Monday, May 18, 2015

Insomniacs may Be More Sensitive to Pain

People with insomnia or poor sleep quality may be less tolerant of pain, new research suggests.

The more frequent and severe the insomnia, the greater the sensitivity to pain, the Norwegian study showed. Additionally, the researchers noted that people with insomnia who also suffer from chronic pain have an even lower threshold for physical discomfort.

The study, led by Borge Sivertsen, of the Norwegian Institute of Public Health in Bergen, involved more than 10,000 adults. The study participants all underwent a standard test of pain sensitivity by dunking their hands in a bath of cold water for 106 seconds.

The volunteers were also asked about their sleep quality. The researchers also took into account other factors that might affect pain tolerance, such as recurring pain, depression and anxiety.

They found that nearly one-third of participants were able to keep their hand in the cold water for the entire test.

Those with insomnia, however, were more likely to remove their hand from the water early. In fact 42% of people with insomnia pulled their hand out before the test ended, compared to 31% of those without this sleep disorder, the study published in the journal PAIN revealed.

People with more severe cases of insomnia had greater pain sensitivity, suggesting tolerance of pain drops along with sleep quality. People with insomnia and chronic pain were more than twice as likely to have reduced tolerance to pain, the research revealed.

“While there is clearly a strong relationship between pain and sleep, such that insomnia increases both the likelihood and severity of clinical pain,” Sivertsen and his co-authors wrote, “it is not clear exactly why this is the case.”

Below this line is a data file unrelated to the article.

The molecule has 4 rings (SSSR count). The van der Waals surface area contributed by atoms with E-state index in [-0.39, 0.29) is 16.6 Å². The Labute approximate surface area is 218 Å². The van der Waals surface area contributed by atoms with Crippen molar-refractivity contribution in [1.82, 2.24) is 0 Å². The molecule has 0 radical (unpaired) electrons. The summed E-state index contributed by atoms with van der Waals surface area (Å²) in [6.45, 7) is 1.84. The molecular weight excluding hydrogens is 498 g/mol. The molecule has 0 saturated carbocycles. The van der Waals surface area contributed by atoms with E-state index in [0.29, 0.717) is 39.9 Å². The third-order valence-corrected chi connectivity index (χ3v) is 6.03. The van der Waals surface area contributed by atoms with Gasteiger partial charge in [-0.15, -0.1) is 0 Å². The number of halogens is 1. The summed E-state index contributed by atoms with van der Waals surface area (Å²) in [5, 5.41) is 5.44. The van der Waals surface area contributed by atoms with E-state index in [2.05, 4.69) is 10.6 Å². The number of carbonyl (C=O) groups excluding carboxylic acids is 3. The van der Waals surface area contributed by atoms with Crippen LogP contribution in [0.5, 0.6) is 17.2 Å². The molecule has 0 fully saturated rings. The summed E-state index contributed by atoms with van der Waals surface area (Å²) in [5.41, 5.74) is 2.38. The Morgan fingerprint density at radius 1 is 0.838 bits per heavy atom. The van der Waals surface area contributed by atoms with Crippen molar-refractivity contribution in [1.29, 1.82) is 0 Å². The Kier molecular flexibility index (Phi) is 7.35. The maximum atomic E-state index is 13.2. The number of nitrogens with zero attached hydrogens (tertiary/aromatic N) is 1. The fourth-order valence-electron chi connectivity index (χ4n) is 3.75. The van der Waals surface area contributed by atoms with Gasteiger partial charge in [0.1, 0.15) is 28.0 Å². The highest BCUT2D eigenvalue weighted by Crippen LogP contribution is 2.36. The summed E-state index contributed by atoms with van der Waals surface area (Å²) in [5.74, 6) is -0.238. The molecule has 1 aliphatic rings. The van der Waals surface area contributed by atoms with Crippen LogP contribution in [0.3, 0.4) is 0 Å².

My Take:
Poor sleep quality is a significant indicator of general health. There are two questions I ask of virtually every new patient – “How well to you sleep?” and “How is your libido?”

Most frequently, sleep issues are the result of endocrine imbalance. Adrenal stress and adrenal fatigue head the list but blood sugar imbalance is the close second. Many times both are involved and we have to sort through the endocrine system to resolve the problem.

I have written several blogs about sleep issues, the most recent was “The Evolution of Sleep: 700 Million Years of Melatonin” posted on October 13, 2014. If you don’t remember, or didn’t read that one, please take a few minutes and revisit that post.

Sleep disturbances are a causative factor in atrial fibrillation (AF), hypertension, heart disease, metabolic syndrome and most of the chronic ills that affect our population.

The Bottom Line:
If you are not sleeping well, that is a significant warning signal. Your health is in jeopardy. Please seek qualified nutritional advice to remedy this symptom. Often the answer is simple but even if the process is ongoing, it is vital to your long term health.

May 12, 2015 National Institutes of Health

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